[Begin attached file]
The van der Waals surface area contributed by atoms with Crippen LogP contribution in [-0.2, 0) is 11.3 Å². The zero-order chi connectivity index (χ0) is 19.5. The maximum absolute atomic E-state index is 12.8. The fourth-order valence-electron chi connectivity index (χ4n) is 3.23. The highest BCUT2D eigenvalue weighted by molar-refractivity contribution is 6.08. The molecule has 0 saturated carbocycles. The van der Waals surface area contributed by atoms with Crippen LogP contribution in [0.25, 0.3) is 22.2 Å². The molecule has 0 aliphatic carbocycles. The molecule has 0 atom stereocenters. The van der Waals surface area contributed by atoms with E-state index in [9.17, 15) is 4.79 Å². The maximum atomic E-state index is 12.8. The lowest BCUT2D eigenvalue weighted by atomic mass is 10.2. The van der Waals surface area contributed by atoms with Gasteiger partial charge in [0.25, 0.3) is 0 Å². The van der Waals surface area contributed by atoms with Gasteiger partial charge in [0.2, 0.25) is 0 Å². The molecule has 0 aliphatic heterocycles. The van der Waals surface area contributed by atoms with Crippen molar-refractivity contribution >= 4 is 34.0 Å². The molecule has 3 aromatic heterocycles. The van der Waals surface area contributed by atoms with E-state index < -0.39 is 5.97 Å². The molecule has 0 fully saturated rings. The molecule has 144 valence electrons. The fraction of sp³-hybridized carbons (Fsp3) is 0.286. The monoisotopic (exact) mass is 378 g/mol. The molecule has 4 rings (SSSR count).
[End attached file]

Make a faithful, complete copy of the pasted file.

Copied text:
The van der Waals surface area contributed by atoms with Crippen LogP contribution in [-0.2, 0) is 11.3 Å². The zero-order chi connectivity index (χ0) is 19.5. The maximum absolute atomic E-state index is 12.8. The fourth-order valence-electron chi connectivity index (χ4n) is 3.23. The highest BCUT2D eigenvalue weighted by molar-refractivity contribution is 6.08. The molecule has 0 saturated carbocycles. The van der Waals surface area contributed by atoms with Crippen LogP contribution in [0.25, 0.3) is 22.2 Å². The molecule has 0 aliphatic carbocycles. The molecule has 0 atom stereocenters. The van der Waals surface area contributed by atoms with E-state index in [9.17, 15) is 4.79 Å². The maximum atomic E-state index is 12.8. The lowest BCUT2D eigenvalue weighted by atomic mass is 10.2. The van der Waals surface area contributed by atoms with Gasteiger partial charge in [0.25, 0.3) is 0 Å². The van der Waals surface area contributed by atoms with Gasteiger partial charge in [0.2, 0.25) is 0 Å². The molecule has 0 aliphatic heterocycles. The van der Waals surface area contributed by atoms with Crippen molar-refractivity contribution >= 4 is 34.0 Å². The molecule has 3 aromatic heterocycles. The van der Waals surface area contributed by atoms with E-state index < -0.39 is 5.97 Å². The molecule has 0 fully saturated rings. The molecule has 144 valence electrons. The fraction of sp³-hybridized carbons (Fsp3) is 0.286. The monoisotopic (exact) mass is 378 g/mol. The molecule has 4 rings (SSSR count).